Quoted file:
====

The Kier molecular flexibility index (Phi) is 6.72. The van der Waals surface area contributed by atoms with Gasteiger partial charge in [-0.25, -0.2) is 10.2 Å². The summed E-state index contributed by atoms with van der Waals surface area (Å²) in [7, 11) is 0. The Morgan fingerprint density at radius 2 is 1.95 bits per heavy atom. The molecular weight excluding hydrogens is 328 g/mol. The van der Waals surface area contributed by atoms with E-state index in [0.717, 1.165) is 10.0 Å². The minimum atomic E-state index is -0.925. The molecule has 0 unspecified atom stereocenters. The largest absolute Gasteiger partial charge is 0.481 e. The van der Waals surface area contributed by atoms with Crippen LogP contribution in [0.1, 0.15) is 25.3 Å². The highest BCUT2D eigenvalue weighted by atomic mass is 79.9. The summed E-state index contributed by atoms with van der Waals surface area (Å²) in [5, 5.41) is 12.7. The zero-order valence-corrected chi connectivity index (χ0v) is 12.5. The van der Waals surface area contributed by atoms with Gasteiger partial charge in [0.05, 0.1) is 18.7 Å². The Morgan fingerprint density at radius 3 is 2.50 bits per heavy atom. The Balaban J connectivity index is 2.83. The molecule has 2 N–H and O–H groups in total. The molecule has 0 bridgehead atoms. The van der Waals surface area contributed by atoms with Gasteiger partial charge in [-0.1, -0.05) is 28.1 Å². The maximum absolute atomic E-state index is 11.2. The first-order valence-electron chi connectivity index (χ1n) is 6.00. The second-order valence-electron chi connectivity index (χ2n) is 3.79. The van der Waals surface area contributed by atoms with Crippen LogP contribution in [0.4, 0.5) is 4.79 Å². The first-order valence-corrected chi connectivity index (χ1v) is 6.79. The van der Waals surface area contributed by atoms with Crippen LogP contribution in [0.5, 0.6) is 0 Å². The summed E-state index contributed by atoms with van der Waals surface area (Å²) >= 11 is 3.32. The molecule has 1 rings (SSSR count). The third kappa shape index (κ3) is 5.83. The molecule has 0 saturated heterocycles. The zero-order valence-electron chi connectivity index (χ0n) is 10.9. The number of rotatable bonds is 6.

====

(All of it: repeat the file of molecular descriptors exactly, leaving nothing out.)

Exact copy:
The Kier molecular flexibility index (Phi) is 6.72. The van der Waals surface area contributed by atoms with Gasteiger partial charge in [-0.25, -0.2) is 10.2 Å². The summed E-state index contributed by atoms with van der Waals surface area (Å²) in [7, 11) is 0. The Morgan fingerprint density at radius 2 is 1.95 bits per heavy atom. The molecular weight excluding hydrogens is 328 g/mol. The van der Waals surface area contributed by atoms with E-state index in [0.717, 1.165) is 10.0 Å². The minimum atomic E-state index is -0.925. The molecule has 0 unspecified atom stereocenters. The largest absolute Gasteiger partial charge is 0.481 e. The van der Waals surface area contributed by atoms with Crippen LogP contribution in [0.1, 0.15) is 25.3 Å². The highest BCUT2D eigenvalue weighted by atomic mass is 79.9. The summed E-state index contributed by atoms with van der Waals surface area (Å²) in [5, 5.41) is 12.7. The zero-order valence-corrected chi connectivity index (χ0v) is 12.5. The van der Waals surface area contributed by atoms with Gasteiger partial charge in [0.05, 0.1) is 18.7 Å². The Morgan fingerprint density at radius 3 is 2.50 bits per heavy atom. The Balaban J connectivity index is 2.83. The molecule has 2 N–H and O–H groups in total. The molecule has 0 bridgehead atoms. The van der Waals surface area contributed by atoms with Gasteiger partial charge in [-0.1, -0.05) is 28.1 Å². The maximum absolute atomic E-state index is 11.2. The first-order valence-electron chi connectivity index (χ1n) is 6.00. The second-order valence-electron chi connectivity index (χ2n) is 3.79. The van der Waals surface area contributed by atoms with Crippen LogP contribution in [0.4, 0.5) is 4.79 Å². The first-order valence-corrected chi connectivity index (χ1v) is 6.79. The van der Waals surface area contributed by atoms with Crippen LogP contribution in [0.5, 0.6) is 0 Å². The summed E-state index contributed by atoms with van der Waals surface area (Å²) >= 11 is 3.32. The molecule has 1 rings (SSSR count). The third kappa shape index (κ3) is 5.83. The molecule has 0 saturated heterocycles. The zero-order valence-electron chi connectivity index (χ0n) is 10.9. The number of rotatable bonds is 6.